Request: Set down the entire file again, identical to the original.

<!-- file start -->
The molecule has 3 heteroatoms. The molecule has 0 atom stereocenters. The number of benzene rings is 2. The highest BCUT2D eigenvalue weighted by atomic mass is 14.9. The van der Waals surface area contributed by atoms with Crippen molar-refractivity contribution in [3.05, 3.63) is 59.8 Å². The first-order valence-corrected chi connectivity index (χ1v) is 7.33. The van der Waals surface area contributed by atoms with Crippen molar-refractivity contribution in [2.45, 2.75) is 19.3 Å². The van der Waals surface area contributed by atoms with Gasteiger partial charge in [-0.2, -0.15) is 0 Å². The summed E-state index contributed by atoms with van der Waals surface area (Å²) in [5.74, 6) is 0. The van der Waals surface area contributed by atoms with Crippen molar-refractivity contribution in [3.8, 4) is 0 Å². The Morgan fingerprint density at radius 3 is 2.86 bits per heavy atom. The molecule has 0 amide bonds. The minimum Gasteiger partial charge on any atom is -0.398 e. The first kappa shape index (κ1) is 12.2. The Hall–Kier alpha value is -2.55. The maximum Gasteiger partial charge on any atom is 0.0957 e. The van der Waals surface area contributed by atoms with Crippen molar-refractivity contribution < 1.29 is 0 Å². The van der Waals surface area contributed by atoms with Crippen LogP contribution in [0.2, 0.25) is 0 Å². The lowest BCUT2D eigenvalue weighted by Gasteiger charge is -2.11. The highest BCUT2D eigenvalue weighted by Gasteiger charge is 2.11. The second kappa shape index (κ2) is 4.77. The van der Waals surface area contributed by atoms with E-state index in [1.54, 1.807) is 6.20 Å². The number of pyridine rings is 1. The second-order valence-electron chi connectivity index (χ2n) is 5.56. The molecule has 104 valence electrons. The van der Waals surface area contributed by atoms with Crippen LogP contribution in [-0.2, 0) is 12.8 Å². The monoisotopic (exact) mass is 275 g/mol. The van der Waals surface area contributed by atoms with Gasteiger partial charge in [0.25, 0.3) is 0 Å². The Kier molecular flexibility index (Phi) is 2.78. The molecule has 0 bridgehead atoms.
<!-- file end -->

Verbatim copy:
The molecule has 3 heteroatoms. The molecule has 0 atom stereocenters. The number of benzene rings is 2. The highest BCUT2D eigenvalue weighted by atomic mass is 14.9. The van der Waals surface area contributed by atoms with Crippen molar-refractivity contribution in [3.05, 3.63) is 59.8 Å². The first-order valence-corrected chi connectivity index (χ1v) is 7.33. The van der Waals surface area contributed by atoms with Crippen molar-refractivity contribution in [2.45, 2.75) is 19.3 Å². The van der Waals surface area contributed by atoms with Gasteiger partial charge in [-0.2, -0.15) is 0 Å². The summed E-state index contributed by atoms with van der Waals surface area (Å²) in [5.74, 6) is 0. The van der Waals surface area contributed by atoms with Crippen molar-refractivity contribution in [3.8, 4) is 0 Å². The Morgan fingerprint density at radius 3 is 2.86 bits per heavy atom. The molecule has 0 amide bonds. The minimum Gasteiger partial charge on any atom is -0.398 e. The first kappa shape index (κ1) is 12.2. The Hall–Kier alpha value is -2.55. The maximum Gasteiger partial charge on any atom is 0.0957 e. The van der Waals surface area contributed by atoms with Crippen molar-refractivity contribution < 1.29 is 0 Å². The van der Waals surface area contributed by atoms with Crippen LogP contribution in [0.2, 0.25) is 0 Å². The lowest BCUT2D eigenvalue weighted by Gasteiger charge is -2.11. The highest BCUT2D eigenvalue weighted by Gasteiger charge is 2.11. The second kappa shape index (κ2) is 4.77. The van der Waals surface area contributed by atoms with E-state index in [1.54, 1.807) is 6.20 Å². The number of pyridine rings is 1. The second-order valence-electron chi connectivity index (χ2n) is 5.56. The molecule has 104 valence electrons. The van der Waals surface area contributed by atoms with Crippen LogP contribution in [-0.2, 0) is 12.8 Å². The monoisotopic (exact) mass is 275 g/mol. The van der Waals surface area contributed by atoms with Gasteiger partial charge in [0.25, 0.3) is 0 Å². The Kier molecular flexibility index (Phi) is 2.78. The molecule has 0 bridgehead atoms.